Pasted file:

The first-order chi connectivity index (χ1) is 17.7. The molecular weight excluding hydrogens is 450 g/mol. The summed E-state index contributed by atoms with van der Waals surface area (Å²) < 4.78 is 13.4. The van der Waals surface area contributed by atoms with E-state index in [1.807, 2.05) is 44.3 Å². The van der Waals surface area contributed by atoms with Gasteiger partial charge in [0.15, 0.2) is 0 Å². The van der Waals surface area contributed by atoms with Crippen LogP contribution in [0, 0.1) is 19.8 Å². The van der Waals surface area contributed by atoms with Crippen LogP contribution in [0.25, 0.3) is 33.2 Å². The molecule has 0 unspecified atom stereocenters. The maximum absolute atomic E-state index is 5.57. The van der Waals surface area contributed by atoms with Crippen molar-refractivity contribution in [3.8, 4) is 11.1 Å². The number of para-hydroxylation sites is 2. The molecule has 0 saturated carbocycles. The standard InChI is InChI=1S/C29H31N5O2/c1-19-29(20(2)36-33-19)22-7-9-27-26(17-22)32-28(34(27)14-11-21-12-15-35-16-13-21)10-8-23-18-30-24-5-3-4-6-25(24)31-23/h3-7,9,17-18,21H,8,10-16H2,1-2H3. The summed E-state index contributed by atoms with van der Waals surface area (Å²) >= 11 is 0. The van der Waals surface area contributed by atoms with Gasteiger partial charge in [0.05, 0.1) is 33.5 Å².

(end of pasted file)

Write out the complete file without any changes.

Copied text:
The first-order chi connectivity index (χ1) is 17.7. The molecular weight excluding hydrogens is 450 g/mol. The summed E-state index contributed by atoms with van der Waals surface area (Å²) < 4.78 is 13.4. The van der Waals surface area contributed by atoms with E-state index in [1.807, 2.05) is 44.3 Å². The van der Waals surface area contributed by atoms with Gasteiger partial charge in [0.15, 0.2) is 0 Å². The van der Waals surface area contributed by atoms with Crippen LogP contribution in [0, 0.1) is 19.8 Å². The van der Waals surface area contributed by atoms with Crippen LogP contribution in [0.25, 0.3) is 33.2 Å². The molecule has 0 unspecified atom stereocenters. The maximum absolute atomic E-state index is 5.57. The van der Waals surface area contributed by atoms with Crippen molar-refractivity contribution in [3.8, 4) is 11.1 Å². The number of para-hydroxylation sites is 2. The molecule has 0 saturated carbocycles. The standard InChI is InChI=1S/C29H31N5O2/c1-19-29(20(2)36-33-19)22-7-9-27-26(17-22)32-28(34(27)14-11-21-12-15-35-16-13-21)10-8-23-18-30-24-5-3-4-6-25(24)31-23/h3-7,9,17-18,21H,8,10-16H2,1-2H3. The summed E-state index contributed by atoms with van der Waals surface area (Å²) >= 11 is 0. The van der Waals surface area contributed by atoms with Gasteiger partial charge in [0.05, 0.1) is 33.5 Å².